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By gordon winter on 27 Mar. 2015
Format: Paperback Verified Purchase
The author of the book, Simon Freeman, did a superb job -. Accurate and
fair. The only problem is that Simon wrote parts of the book "with" Barrie Penrose
who told lies to author Simon Freeman.
There can be no doubt about this.
Penrose is a serial liar and I invite him to sue me in a court of law because
I can submit details from several articles Penrose has written over the years
which contained blatant lies and horrendous mistakes.
In this I have been backed by a Parliamentary Committee.
Best wishes ... Gordon Winter
Best wishes to you.
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1 of 2 people found the following review helpful By trottman on 30 Dec. 2013
Format: Paperback Verified Purchase
Back in the late 1960s I was in Parliament Square when a substantial number of Young Liberals were holding a candlelight vigil outside Westminster Abbey. By arrangement a car arrived and in a procedure lasting less than five minutes the Liberal leader was to alight from the car, receive a candle and be photographed before being driven off to another engagement. That same year I was to witness a deeply distressed man crying loudly outside the Houses of Parliament. I remain convinced that the man was Norman Scott, the architect of Jeremy Thorpe's spectacular departure from the national stage.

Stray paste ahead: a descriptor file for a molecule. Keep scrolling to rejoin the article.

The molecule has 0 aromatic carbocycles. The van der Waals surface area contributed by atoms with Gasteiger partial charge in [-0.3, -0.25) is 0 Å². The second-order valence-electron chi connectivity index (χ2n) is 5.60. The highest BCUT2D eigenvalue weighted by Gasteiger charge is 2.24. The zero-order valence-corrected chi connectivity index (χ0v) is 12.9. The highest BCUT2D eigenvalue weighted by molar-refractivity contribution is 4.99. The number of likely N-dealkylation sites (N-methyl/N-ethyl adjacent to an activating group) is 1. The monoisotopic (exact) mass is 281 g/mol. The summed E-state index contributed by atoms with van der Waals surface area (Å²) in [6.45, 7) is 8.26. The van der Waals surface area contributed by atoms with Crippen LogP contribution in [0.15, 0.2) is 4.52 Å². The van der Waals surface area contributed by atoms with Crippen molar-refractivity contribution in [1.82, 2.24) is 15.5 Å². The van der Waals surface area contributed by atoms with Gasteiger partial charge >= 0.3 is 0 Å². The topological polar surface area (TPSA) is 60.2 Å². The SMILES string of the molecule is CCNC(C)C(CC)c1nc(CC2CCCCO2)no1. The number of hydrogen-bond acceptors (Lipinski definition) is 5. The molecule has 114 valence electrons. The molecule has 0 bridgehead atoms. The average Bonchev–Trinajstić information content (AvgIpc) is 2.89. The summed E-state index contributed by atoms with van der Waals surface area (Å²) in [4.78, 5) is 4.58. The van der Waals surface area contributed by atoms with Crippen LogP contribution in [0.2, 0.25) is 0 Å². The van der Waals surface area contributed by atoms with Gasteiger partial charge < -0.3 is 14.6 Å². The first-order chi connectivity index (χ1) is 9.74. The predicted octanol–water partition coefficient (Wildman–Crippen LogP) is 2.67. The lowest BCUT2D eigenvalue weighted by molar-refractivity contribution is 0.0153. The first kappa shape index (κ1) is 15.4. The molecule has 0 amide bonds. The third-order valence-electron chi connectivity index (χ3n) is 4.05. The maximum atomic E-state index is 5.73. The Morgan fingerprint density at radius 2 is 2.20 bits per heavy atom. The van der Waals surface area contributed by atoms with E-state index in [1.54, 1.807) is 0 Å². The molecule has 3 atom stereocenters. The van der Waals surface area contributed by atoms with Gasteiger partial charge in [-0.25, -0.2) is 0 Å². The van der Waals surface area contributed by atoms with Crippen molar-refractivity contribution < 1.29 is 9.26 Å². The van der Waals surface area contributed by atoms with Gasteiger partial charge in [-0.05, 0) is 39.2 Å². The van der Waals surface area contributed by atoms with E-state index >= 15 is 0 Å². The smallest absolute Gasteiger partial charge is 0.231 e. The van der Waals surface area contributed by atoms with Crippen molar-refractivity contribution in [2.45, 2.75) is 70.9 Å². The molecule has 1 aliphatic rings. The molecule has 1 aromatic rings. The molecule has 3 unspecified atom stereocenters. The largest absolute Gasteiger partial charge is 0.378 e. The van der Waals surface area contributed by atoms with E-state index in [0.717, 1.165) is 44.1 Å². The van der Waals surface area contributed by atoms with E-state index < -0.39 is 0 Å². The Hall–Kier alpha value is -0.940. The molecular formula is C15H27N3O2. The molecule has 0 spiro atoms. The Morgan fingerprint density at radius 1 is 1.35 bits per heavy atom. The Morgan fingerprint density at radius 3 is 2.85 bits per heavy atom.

In his informative and well crafted book Simon Freeman charts the rise and fall of a gifted political actor whose never still ambition was unable to triumph over human frailty. Freeman describes in thorough detail Thorpe's ill judged friendship with a disturbed groom who was to be overwhelmed by the fixation that this high profile politician was to blame for many of his subsequent misfortunes. Rightly the author does not spare his subject and a reader is soon aware that although Thorpe possessed the natural charisma to win many friends he would quickly abandon even the most loyal if circumstances so demanded.

Freeman draws the reader's attention to two important matters. The one sided view in favour of Thorpe and his co-defendants adopted by the trial judge at the expense of the prosecution witnesses has been well documented but the author also emphasises the point that the money hungry adventurer tasked to frighten or murder Scott was in possession of live rounds well capable of terminating the life of both a human being and a large dog. Scott's mental state has always been the subject of conjecture and his reaction to the death of his great dane was extreme. It is certainly within the bounds of possibility that this obsessive animal lover might have felt compelled to take the bullet. History would have then been very different.

Trottman